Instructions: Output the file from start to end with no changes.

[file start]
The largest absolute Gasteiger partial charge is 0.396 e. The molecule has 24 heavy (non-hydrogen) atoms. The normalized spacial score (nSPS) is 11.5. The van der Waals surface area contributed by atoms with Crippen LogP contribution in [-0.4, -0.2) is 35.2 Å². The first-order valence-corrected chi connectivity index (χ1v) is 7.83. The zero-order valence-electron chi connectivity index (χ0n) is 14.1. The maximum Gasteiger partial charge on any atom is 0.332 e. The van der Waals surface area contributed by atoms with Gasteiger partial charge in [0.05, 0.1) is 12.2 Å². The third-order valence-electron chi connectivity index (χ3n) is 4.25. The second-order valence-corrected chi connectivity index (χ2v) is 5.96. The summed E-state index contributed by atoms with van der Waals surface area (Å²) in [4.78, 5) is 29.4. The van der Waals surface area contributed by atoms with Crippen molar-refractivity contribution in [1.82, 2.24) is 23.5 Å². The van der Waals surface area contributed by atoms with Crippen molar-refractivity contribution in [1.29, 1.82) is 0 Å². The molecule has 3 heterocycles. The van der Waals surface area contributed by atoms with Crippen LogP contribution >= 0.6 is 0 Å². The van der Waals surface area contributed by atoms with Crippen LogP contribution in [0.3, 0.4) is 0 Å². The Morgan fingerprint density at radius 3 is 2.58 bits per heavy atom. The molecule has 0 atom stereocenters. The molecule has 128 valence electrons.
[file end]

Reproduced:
The largest absolute Gasteiger partial charge is 0.396 e. The molecule has 24 heavy (non-hydrogen) atoms. The normalized spacial score (nSPS) is 11.5. The van der Waals surface area contributed by atoms with Crippen LogP contribution in [-0.4, -0.2) is 35.2 Å². The first-order valence-corrected chi connectivity index (χ1v) is 7.83. The zero-order valence-electron chi connectivity index (χ0n) is 14.1. The maximum Gasteiger partial charge on any atom is 0.332 e. The van der Waals surface area contributed by atoms with Gasteiger partial charge in [0.05, 0.1) is 12.2 Å². The third-order valence-electron chi connectivity index (χ3n) is 4.25. The second-order valence-corrected chi connectivity index (χ2v) is 5.96. The summed E-state index contributed by atoms with van der Waals surface area (Å²) in [4.78, 5) is 29.4. The van der Waals surface area contributed by atoms with Crippen molar-refractivity contribution in [1.82, 2.24) is 23.5 Å². The van der Waals surface area contributed by atoms with Crippen molar-refractivity contribution in [1.29, 1.82) is 0 Å². The molecule has 3 heterocycles. The van der Waals surface area contributed by atoms with Crippen LogP contribution >= 0.6 is 0 Å². The van der Waals surface area contributed by atoms with Crippen LogP contribution in [0.3, 0.4) is 0 Å². The Morgan fingerprint density at radius 3 is 2.58 bits per heavy atom. The molecule has 0 atom stereocenters. The molecule has 128 valence electrons.